Timelapse Trip Through the Milky Way with Visits by Falling Stars

Gorgeous night skies and shooting stars abound. Apparently, we’ve a theme rolling today. One photographer shared his photo and musings on how to capture a falling star and another sent us this timelapse video- a very short but incredibly beautiful collection of images.

The artist, David Wilson, wrote:

Shot out Sprowel Creek Road, [the video] shows the majestic Milky Way and accompanying star field moving across the frame as they sink slowly beneath a southwesterly forested ridge line. Along the way, miscellaneous meteors from the Perseid meteor shower can be seen zipping through. The timelapse comprises 265 individual photographs, each a 20-second exposure. Allowing so much light in…allows a great deal more detail to show up in the Milky Way than we see with our naked eyes.

Click the brackets in the lower right of the video to expand to full screen. After doing that, there’s a good chance you’ll watch this one more than once and share it with your friends. Right below this are some icons you can use to share the video with your friends on Facebook, Twitter, Google Plus, Pinterest and also by email.



  • Wow! and thanks.

  • That’s great work David… Thanks…!

  • Thanks, you guys, I am glad you like it. This one was shot over the course of about 2:45 hours. I have fairly recently gotten interested in Timelapse, and keep experimenting. And until even more recently, my idea of a far out star shot would be a long exposure in which the stars have time to form very long trails. That is neat, but it completely wipes out the Milky Way. And I’ve recently discovered that the Milky Way is extremely awesome. I am just mesmerized by it in these pictures. All these years, and it’s been just sitting up there waiting!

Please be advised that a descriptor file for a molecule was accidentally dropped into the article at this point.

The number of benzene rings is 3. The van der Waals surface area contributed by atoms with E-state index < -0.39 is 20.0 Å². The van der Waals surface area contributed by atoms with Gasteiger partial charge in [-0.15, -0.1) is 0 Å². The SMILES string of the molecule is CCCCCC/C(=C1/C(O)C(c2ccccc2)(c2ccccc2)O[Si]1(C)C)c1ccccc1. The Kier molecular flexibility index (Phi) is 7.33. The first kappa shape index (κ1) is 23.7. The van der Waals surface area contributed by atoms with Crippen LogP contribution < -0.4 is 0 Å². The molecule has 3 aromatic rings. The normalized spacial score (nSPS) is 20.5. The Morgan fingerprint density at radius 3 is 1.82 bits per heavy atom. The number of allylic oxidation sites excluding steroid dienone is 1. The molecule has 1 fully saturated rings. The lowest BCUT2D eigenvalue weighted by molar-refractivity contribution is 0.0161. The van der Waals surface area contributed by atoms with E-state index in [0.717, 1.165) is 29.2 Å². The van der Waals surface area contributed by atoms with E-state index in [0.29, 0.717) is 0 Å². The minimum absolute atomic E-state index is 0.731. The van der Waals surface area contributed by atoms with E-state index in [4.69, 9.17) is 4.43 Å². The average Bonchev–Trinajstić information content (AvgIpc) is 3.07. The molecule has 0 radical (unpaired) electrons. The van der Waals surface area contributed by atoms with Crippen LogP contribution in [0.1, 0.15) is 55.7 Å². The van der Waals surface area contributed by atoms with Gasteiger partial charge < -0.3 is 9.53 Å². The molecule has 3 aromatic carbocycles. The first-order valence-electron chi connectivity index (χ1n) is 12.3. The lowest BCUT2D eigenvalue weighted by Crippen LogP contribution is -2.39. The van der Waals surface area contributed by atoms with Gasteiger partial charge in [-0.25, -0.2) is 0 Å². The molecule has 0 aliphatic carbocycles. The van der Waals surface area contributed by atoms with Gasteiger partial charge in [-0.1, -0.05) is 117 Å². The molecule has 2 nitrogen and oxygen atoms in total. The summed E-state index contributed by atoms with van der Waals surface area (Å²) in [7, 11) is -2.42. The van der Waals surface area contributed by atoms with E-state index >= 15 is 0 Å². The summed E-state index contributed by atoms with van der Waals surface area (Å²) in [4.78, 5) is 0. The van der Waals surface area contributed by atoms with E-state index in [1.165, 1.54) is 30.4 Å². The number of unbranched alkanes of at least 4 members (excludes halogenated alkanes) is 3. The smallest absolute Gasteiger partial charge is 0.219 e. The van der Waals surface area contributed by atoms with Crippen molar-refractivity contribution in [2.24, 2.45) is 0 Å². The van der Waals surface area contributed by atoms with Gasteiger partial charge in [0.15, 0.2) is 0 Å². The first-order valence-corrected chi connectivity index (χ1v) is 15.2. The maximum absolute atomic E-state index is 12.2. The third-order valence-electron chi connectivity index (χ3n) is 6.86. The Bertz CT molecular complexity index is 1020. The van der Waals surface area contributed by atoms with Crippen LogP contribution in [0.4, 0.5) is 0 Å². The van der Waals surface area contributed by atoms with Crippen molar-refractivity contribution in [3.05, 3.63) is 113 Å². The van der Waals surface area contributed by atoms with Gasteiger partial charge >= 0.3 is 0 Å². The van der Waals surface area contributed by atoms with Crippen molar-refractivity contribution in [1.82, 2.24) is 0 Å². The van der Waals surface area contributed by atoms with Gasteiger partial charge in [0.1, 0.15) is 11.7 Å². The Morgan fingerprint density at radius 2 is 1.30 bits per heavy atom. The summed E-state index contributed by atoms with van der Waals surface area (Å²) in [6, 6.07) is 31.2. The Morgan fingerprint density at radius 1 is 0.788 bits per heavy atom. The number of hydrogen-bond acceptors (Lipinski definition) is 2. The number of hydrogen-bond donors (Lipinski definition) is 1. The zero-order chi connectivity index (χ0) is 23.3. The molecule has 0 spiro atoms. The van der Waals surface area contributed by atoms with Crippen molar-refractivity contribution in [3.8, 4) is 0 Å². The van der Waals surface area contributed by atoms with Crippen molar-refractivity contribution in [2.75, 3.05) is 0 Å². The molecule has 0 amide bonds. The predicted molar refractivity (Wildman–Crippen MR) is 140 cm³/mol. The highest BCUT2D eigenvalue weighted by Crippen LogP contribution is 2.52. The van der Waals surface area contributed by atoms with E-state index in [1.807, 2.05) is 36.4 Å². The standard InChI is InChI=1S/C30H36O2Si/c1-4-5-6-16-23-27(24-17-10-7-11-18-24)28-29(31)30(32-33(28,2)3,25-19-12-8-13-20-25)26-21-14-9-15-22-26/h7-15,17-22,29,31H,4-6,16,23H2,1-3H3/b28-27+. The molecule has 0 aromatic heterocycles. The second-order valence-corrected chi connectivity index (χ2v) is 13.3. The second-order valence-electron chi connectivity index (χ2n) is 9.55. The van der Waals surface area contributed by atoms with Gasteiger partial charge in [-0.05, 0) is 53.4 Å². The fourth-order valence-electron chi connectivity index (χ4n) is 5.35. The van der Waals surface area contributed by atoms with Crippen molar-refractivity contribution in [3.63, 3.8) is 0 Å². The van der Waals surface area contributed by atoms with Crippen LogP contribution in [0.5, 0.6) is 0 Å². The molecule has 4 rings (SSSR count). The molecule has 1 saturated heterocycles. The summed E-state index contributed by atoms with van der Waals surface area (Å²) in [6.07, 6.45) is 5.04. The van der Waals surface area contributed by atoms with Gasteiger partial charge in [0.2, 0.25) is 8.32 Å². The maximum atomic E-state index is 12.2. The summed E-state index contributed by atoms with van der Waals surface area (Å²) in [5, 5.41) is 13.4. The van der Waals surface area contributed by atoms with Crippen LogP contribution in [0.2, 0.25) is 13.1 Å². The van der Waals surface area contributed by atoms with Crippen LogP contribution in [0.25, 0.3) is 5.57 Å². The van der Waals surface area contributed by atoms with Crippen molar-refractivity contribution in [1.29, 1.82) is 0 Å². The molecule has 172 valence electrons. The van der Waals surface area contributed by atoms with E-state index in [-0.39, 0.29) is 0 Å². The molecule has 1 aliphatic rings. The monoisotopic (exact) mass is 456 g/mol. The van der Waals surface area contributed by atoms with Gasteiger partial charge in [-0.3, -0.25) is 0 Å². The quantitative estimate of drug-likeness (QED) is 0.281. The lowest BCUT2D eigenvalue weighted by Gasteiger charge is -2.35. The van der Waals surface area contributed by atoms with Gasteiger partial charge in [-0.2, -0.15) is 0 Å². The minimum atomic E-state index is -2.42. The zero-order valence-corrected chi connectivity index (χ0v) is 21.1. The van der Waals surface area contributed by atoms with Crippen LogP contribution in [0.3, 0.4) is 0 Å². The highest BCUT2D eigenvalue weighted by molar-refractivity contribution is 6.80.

I’ll attach another Milky Way picture, not a time lapse, that I took last night from the top of Trinadad head looking south along the coast with the Milky Way high in the sky over the ocean.

  • GI’ll attach a photo of the brightest meteor I caught while photographing the above timelapse. As you can see by the position of the Milky Way, it was later in the evening.

    A timelapse movie is made by taking a sequence of images at regular intervals of an event as it unfolds. In this case, I set the exposure to 20 seconds, and set my camera’s interval timer to 18 seconds (arbitrary). So the shutter would open, stay open for 20 seconds, then close. 18 seconds later, the cycle repeated. This gave me 265 individual photographs of the Milky Way, each one about 38 seconds after the previous one (20 sec from beginning to end of exposure + 18 sec interval). The camera battery died at some point while I, er, napped, so I’m not sure exactly when it died. But doing the calculations puts it at about 2.75 hours.

    I started the timelapse sequence at about 11:30 PM. I checked the camera periodically, and watched the sky for meteors. There were a lot of them, but mainly in and coming from a more northerly direction, from the constellation Perseus, to be precise (hence the name of the name of the meteor shower, the Perseids). But there were trees in that direction, plus the Milky Way was best in the opposite direction, so I pointed my camera toward the ridge line to the southwest, where one end of the Milky Way’s long band was dipping beneath the horizon.

    It was a beautiful shot of the Milky Way, but I was now pointed about as far from most of the meteors as I could have gotten. I did get some shooting stars in some of the photographs, though, and interestingly they mostly tended to parallel the Milky Way’s length, as you see in the attached photo.

    I misspelled Trinidad in my previous comment!

  • Another still… with two smaller meteors 🙂

  • Lovely and transporting. Out of this world! Thank you ,David and Kym.

Leave a Reply

Your email address will not be published. Required fields are marked *